Meet the new Indian restaurant packing a real punch.
February 18, 2016
Mukka. It rhymes with 'hookah' (for want of a better rhyming word), and it's Hindi slang for a punch. And at Brunswick Street's new Indian restaurant Mukkah, Delhian brothers Prateek and Aditya Dhawan mean to pack a punch — and put new life into Indian food in Australia while they're at it.
The passion and vitality behind this new business is obvious from the moment you step through the door. The space features jaunty colours, greenery hanging from slatted frames on the ceiling and a specials board that revels in its chalky colourfully illustrated invitation: 'Hey, will you share a cocktail jug with me?'
How could you refuse an offer like that? Or the slow-cooked goat curry ($20) and Tibetan momo dumplings from high up in the Himalayas ($10) — written up on the on the other board — for that matter? There's a chalk drawing of flames, for goodness sake, and a note pointing out that the goat has been cooked for a minimum of four hours. Yeah, didn't think so.
But if goat and cocktails don't rock your boat, there's plenty of other goodness to choose from across the menu. Prateek and Aditya want to keep it simple and real, just like their mother's cooking. No, really — their mother helped create the menu, and the three of them work as a team with the chefs, preparing dishes that use home-smoked and home-ground spices, freshly made chutneys, and delicate naans.
A selection of street food forms the basis for the starters, with an exotic selection from the streets of Mumbai to the northern highlands. The samosa ($3.50) is filled with a pea, potato and cashew curry, with a slightly warm earthiness coming from a caress of cinnamon and cloves. Encased in a light and flaky pastry, it melts in your mouth. Amongst the curries from the tandoori grill is a chicken tikka marinated in spices and yoghurt overnight, then cooked in the tandoor oven; it's succulent and full of flavour. The more saucy curries feature vegetarian and meat options and are great for sharing. Our picks? The butter chicken ($17) is like no other butter chicken you've tasted, and the Punjabi bharta is smoky eggplant at its best ($15.50).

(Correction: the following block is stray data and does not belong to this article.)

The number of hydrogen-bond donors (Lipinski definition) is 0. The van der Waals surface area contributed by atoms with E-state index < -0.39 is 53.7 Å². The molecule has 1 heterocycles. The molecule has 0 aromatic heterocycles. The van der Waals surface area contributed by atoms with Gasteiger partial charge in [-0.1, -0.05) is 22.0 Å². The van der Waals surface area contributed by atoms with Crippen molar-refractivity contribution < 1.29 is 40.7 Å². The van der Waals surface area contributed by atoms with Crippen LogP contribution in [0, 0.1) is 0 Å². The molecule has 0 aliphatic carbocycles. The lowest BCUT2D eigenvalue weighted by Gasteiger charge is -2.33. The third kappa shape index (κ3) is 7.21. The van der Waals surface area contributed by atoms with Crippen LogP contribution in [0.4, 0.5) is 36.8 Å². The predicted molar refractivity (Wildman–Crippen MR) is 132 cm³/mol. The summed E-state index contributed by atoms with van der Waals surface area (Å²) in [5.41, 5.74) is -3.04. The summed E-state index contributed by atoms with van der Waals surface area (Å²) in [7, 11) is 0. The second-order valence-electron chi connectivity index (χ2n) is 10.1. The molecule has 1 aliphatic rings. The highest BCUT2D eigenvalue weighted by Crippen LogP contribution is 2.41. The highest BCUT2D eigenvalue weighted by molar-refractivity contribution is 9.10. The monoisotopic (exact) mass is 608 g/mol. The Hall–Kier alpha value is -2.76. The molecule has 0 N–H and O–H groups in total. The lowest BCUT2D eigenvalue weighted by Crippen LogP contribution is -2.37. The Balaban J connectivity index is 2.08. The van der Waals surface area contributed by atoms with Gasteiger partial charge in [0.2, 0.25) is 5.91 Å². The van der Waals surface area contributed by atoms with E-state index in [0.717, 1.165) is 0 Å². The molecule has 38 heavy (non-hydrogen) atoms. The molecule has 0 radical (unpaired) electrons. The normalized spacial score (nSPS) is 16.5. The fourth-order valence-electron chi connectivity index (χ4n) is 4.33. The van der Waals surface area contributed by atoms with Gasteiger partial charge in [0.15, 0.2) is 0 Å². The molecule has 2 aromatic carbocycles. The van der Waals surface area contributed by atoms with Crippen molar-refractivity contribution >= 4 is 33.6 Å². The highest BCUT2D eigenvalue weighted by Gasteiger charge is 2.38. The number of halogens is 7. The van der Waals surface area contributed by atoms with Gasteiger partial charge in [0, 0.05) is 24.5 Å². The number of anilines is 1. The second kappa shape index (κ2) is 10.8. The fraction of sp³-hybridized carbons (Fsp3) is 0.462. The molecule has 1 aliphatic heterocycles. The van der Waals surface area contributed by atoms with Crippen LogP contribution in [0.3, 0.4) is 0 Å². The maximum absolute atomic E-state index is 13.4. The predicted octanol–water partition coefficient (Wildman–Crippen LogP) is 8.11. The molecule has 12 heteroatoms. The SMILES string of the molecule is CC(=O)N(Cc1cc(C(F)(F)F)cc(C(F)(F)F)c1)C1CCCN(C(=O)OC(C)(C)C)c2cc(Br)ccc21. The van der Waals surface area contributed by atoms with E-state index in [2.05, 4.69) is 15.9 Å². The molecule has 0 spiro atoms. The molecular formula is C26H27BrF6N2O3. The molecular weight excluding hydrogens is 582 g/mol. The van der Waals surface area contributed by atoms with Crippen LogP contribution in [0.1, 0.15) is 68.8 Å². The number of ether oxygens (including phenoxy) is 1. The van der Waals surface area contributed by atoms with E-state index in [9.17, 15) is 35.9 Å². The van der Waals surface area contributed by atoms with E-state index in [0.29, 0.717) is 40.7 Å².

If you're dining solo or not in the mood for sharing, you can go it alone with the single serve options that provide everything you need: the curry, the bread and a pickle or salad on the side. Choose from fish, chicken or vegetarian ($16-22).
There are local and Indian beers to wash it down with, a range of Australian wines and a couple of Indian sodas. If you're a lassi fan, this is the place for you; they've got a smooth mango, the original spiced-up minty version, or a rose and cinnamon creation that the menu promises is as 'sweet and subtle as a perfumed love letter'. And, depending on how the day is unfolding, you can make your lassi that little bit more edgy with a dash of vodka or coconut rum.
The delight of Indian food cooked authentically (and well) is that the flavours sing. Each ingredient brings a unique component to the dish, and works in harmony with the others. Not sure what we're talking about? Mukka will show you how it's done.
Images: Jo Rittey
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